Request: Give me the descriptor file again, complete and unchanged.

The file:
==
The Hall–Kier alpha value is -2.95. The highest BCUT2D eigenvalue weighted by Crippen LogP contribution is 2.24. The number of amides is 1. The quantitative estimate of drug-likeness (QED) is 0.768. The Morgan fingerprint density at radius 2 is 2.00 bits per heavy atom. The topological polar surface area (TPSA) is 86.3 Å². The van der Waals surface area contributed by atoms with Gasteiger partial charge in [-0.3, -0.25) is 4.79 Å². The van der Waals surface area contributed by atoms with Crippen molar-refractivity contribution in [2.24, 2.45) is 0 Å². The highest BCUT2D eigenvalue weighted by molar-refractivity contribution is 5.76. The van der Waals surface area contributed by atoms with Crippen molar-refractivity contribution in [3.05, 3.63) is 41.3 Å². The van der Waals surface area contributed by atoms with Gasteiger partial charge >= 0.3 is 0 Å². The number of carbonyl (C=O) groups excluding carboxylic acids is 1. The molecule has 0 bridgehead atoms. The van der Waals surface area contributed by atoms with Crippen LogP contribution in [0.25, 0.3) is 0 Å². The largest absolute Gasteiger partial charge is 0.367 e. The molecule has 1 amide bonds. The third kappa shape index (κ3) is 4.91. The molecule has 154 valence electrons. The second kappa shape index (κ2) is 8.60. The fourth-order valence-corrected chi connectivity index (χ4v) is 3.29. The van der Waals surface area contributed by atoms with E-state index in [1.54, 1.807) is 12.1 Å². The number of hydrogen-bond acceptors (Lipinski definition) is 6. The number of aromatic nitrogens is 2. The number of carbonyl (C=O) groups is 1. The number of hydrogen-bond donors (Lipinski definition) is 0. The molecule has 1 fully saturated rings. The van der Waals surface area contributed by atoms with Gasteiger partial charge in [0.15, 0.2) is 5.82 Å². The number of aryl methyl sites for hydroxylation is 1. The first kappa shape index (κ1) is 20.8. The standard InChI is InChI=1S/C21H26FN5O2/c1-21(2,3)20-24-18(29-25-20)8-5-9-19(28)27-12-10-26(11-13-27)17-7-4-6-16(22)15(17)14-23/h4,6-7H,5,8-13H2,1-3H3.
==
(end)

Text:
The Hall–Kier alpha value is -2.95. The highest BCUT2D eigenvalue weighted by Crippen LogP contribution is 2.24. The number of amides is 1. The quantitative estimate of drug-likeness (QED) is 0.768. The Morgan fingerprint density at radius 2 is 2.00 bits per heavy atom. The topological polar surface area (TPSA) is 86.3 Å². The van der Waals surface area contributed by atoms with Gasteiger partial charge in [-0.3, -0.25) is 4.79 Å². The van der Waals surface area contributed by atoms with Crippen molar-refractivity contribution in [2.24, 2.45) is 0 Å². The highest BCUT2D eigenvalue weighted by molar-refractivity contribution is 5.76. The van der Waals surface area contributed by atoms with Crippen molar-refractivity contribution in [3.05, 3.63) is 41.3 Å². The van der Waals surface area contributed by atoms with Gasteiger partial charge >= 0.3 is 0 Å². The number of carbonyl (C=O) groups excluding carboxylic acids is 1. The molecule has 0 bridgehead atoms. The van der Waals surface area contributed by atoms with Crippen LogP contribution in [0.25, 0.3) is 0 Å². The largest absolute Gasteiger partial charge is 0.367 e. The molecule has 1 amide bonds. The third kappa shape index (κ3) is 4.91. The molecule has 154 valence electrons. The second kappa shape index (κ2) is 8.60. The fourth-order valence-corrected chi connectivity index (χ4v) is 3.29. The van der Waals surface area contributed by atoms with E-state index in [1.54, 1.807) is 12.1 Å². The number of hydrogen-bond acceptors (Lipinski definition) is 6. The number of aromatic nitrogens is 2. The number of carbonyl (C=O) groups is 1. The number of hydrogen-bond donors (Lipinski definition) is 0. The molecule has 1 fully saturated rings. The van der Waals surface area contributed by atoms with Gasteiger partial charge in [0.15, 0.2) is 5.82 Å². The number of aryl methyl sites for hydroxylation is 1. The first kappa shape index (κ1) is 20.8. The standard InChI is InChI=1S/C21H26FN5O2/c1-21(2,3)20-24-18(29-25-20)8-5-9-19(28)27-12-10-26(11-13-27)17-7-4-6-16(22)15(17)14-23/h4,6-7H,5,8-13H2,1-3H3.